I don’t need to say how important bloggers are in modern communications, but if you have any doubts I picked up the following stats from the Future Buzz blog:
- 133,000,000 – number of blogs indexed by Technorati since 2002
- 346,000,000 – number of people globally who read blogs (comScore March 2008)
- 900,000 – average number of blog posts in a 24 hour period (seems a bit low)
- 77% – percentage of active Internet users who read blogs
This naturally presents a golden opportunity to convey your message. And if you have a very sector specific target audience there is bound to be a multitude of blogs that will cover the topic.
Yet, I still hear of companies and agencies that go about pitching the wrong way.
It is certainly harder to pitching to bloggers than a journalist (although there can be a correlation).
The media needs stories. The media relies on PRs to supply those stories / interviewees on a regular basis, it has a continuous appetite. A relationship with a journalist is very helpful but not essential for getting your release or article published.
A blogger does not need a PRs’ stories, of course they need material but that can come from a number of sources. A blogger might post every day, week, month – there is not the same pressure generally to deliver content. Gaining coverage with a blogger relies far more on relationships.
It is a different dynamic: a journalist is paid to generate content for an organisation, a blogger tends to be working for him or herself, often for nothing, and they can relate to their blog in a very personal way.
(With way over 100 million blogs these observations can be nothing but generalisations, there are bound to be exceptions but I think they are rough guidelines nevertheless).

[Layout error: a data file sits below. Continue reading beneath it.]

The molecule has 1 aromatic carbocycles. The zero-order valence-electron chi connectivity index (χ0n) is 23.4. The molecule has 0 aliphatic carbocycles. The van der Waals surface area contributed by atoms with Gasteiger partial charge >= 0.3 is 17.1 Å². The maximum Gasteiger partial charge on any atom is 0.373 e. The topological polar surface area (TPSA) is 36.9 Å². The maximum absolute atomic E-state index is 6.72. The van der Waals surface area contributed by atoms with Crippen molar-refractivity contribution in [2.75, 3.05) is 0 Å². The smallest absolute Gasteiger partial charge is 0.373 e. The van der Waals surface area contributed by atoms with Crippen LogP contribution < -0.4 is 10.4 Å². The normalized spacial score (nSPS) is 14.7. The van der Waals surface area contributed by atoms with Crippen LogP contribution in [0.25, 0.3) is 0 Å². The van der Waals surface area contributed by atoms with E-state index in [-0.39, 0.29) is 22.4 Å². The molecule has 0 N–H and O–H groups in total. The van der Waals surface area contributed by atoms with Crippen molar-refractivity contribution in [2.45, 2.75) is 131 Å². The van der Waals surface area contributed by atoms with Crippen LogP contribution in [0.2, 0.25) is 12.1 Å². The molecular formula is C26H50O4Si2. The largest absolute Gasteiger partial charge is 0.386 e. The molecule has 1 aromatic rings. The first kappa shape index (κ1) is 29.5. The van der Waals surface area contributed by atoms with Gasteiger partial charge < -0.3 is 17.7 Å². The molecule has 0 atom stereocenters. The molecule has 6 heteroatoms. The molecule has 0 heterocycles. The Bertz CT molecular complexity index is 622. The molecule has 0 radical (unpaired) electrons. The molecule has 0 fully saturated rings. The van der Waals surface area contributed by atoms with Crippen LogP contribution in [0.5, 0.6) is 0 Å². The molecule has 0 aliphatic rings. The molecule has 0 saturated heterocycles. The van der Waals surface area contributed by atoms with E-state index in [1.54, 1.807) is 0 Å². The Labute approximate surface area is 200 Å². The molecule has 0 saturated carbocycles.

For me the key difference is that I can pitch to a media channel whether I have or not in the past worked with them, it is not too important if I have a good idea or subject – I would not do the same with a blogger.
The key, I believe, to taping into the blogosphere is spending the time to develop relationships, learn about individual blogs.
Use Twitter to initiate a conversation. Better still if your client has a blog leave (relevant insightful) comments on the target blog. It will help show you have some knowledge of social media, which will help gain acceptance, it will show interest and it might make the blogger feel that they are obliged to reciprocate. It is a first step in the pitching process.
So, for me, it is the conversation before that really counts. Of course you might contact them directly and succeed with a brazen salesy press release, but you might be deleted as spam more likely.
And remember, if you have developed a reputation though social media or indeed traditional media then you might find that you are pulling in interest from bloggers.
This all takes time and that is where it goes wrong: PRs and clients don’t often have the luxury of time.